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OSCAR WILDE BOOKS available from booksmusicfilmstv.com - in association with Amazon.co.uk
Oscar Wilde (1854-1900)
The Picture of Dorian Gray (Vintage Classics) ~ Oscar Wilde
Interpreting Oscar Wilde's Poem, A Fragment
A Feeling of Anxiety
The imagery in 'A Fragment' is what jumps out at the reader, notably "flagrant daffodil hair". There is also an anxiety that runs through the whole poem, which is a vivid description of missing someone.
'A Fragment' is also a very passionate poem, as the third line explodes into a heartfelt plea to come back, and, in the fifth line, "To the hearts that are sick for thee". The poet also says that the sea is "much-overrated" and that the ships are shaking. Thus, fear is being used as a persuasive way of getting the subject in the poem to come back. The poet, though, also makes himself feel sad as he thinks of a ship "that shakes on the desolate sea".
The Brighter Star
The dark mood changes momentarily when the poet says that underneath "the flag of the wan White Star, / Thou bringest a brighter star with thee". The latter line not only shows how much the poet thinks of the subject of the poem, but it is also a big compliment for the subject. Oscar Wilde also tells the reader that the traveler may have been to the Holy Land, and the Niagara River in North America. The reader is left, in the final two lines, that are repeated from earlier in the poem, with a more downbeat feeling. The penultimate line once again tells of the ship that "shakes on the desolate sea". More emphasis is given to the feeling of isolation and desolation by the final two lines being repeated.
Also notable is how the first line is repeated, but with one slight alteration, halfway through the poem. Thus, "beautiful star" becomes "beautiful stars". It's intriguing why this change should take place, and suggests that the star is an individual, and that the stars are heavenly objects.
'A Fragment' is a poem without any separate verses, and has a widely spread rhyme scheme that gives the poem a lumbering rhythm. The rhythm reflects the sense of despair in the poetry, and the use of archaic words such as "O'er" and "neath" adds to the formality of the verse.
Interpreting Oscar Wilde's Poem, Canzonet
Oscar Wilde is regarded as one of the greatest Irish literary figures of all-time. He is best-known for his wit, but his writing could also be serious, as in his poem, 'Canzonet'.
Changes in Mood
The poem, all of alternate rhyme, begins in a modest way, with the shepherd saying that he has no great wealth, but that "woodland girls / Have loved the shepherd's note." In the second verse the shepherd tries to exploit this musical appeal, and asks for the present of a reed in return for a song. He boasts about his ability to "feed / Thine ears with melody". Then he also attempts flattery.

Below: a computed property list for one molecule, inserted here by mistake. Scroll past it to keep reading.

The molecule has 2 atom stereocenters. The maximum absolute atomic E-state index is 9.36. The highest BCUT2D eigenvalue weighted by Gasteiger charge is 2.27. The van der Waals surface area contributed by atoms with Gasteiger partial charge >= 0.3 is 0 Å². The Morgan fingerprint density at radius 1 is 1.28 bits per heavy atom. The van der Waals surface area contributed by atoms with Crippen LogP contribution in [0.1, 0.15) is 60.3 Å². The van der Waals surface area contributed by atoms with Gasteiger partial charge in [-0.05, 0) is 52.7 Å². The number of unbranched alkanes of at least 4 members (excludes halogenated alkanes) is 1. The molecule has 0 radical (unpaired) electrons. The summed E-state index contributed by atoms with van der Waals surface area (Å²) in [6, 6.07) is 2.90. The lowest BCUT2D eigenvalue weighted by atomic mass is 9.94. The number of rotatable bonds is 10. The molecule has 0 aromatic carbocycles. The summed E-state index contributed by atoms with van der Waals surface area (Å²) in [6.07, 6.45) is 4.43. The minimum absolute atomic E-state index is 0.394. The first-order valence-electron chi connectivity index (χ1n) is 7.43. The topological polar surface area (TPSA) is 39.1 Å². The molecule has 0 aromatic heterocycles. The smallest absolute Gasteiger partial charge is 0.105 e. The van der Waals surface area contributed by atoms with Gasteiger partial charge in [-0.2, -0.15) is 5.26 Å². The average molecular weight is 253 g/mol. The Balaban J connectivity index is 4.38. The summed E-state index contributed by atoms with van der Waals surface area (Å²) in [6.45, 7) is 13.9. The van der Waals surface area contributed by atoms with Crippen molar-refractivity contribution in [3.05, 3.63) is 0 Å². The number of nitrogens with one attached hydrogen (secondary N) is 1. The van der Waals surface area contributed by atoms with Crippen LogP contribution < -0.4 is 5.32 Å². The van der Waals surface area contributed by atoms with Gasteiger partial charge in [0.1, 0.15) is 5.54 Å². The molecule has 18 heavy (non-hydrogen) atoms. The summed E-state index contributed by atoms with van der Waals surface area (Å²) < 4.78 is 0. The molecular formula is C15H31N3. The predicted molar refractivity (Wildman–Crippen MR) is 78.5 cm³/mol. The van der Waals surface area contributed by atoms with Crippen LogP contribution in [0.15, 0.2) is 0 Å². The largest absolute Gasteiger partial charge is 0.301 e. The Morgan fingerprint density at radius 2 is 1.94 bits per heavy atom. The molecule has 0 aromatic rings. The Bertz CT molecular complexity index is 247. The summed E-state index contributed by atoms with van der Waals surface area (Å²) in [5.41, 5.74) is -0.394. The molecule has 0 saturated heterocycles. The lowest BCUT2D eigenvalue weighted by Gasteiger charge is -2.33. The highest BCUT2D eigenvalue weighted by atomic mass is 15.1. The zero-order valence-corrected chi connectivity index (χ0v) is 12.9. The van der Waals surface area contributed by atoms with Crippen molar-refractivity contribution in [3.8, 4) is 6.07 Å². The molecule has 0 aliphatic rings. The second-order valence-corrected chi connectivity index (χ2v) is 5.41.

In the third verse there are references to famous Greek mythological figures. Though sad at the death of Hyacinth, and the fact that Pan will never be seen again, the shepherd thinks that he now has power and control of the wood. The fourth and final verse shows us that the shepherd is now in a sombre mood, with the comment that Hylas, son of Theiodamas, is also dead.
'Canzonet' gets its title from a type of short song of the same name. It's definitely a mysterious poem, because of the changes in mood. As with anything Oscar Wilde ever wrote, the reader is always looking for an underlying message. He was jailed for being a homosexual in the late 19th Century, and so anything Wilde wrote would have been scrutinized by the authorities at the time.
The very abrupt changes in mood from the first verse to the second are telling. The first verse begins with someone who is modest, but then becomes gradually more confident, and overly so. The third verse then sees the shepherd as almost revelling in the death of Hyacinth and the loss of Pan, as he thinks that he will be in control of the wood. What Wilde is suggesting is that even a man with no wealth can appeal to people in other ways, but that they can then become conceited. In the final verse it dawns on the shepherd that whatever he achieves, he, like Hylas, will also die, and that the wood is not a happy place.
Mirroring Wilde's Plight
The second half of the final verse is particularly gloomy, and even the dryads no longer play. This feeling could also mirror Wilde's own plight, as he could never openly love who he wanted to for fear of persecution.
- Paul Rance/booksmusicfilmstv.com.
Amazon.co.uk Oscar Wilde Books
|The Importance of Being Earnest and Other Plays: Lady Windermere's Fan; Salome; A Woman of No Importance; An Ideal Husband; The Importance of Being Earnest (Oxford World's Classics) ~ Oscar Wilde|
|Children's Stories by Oscar Wilde (Stephen Fry Presents) ~ Oscar Wilde|
Amazon.com Oscar Wilde Books
The Complete Works of Oscar Wilde: Stories, Plays, Poems & Essays
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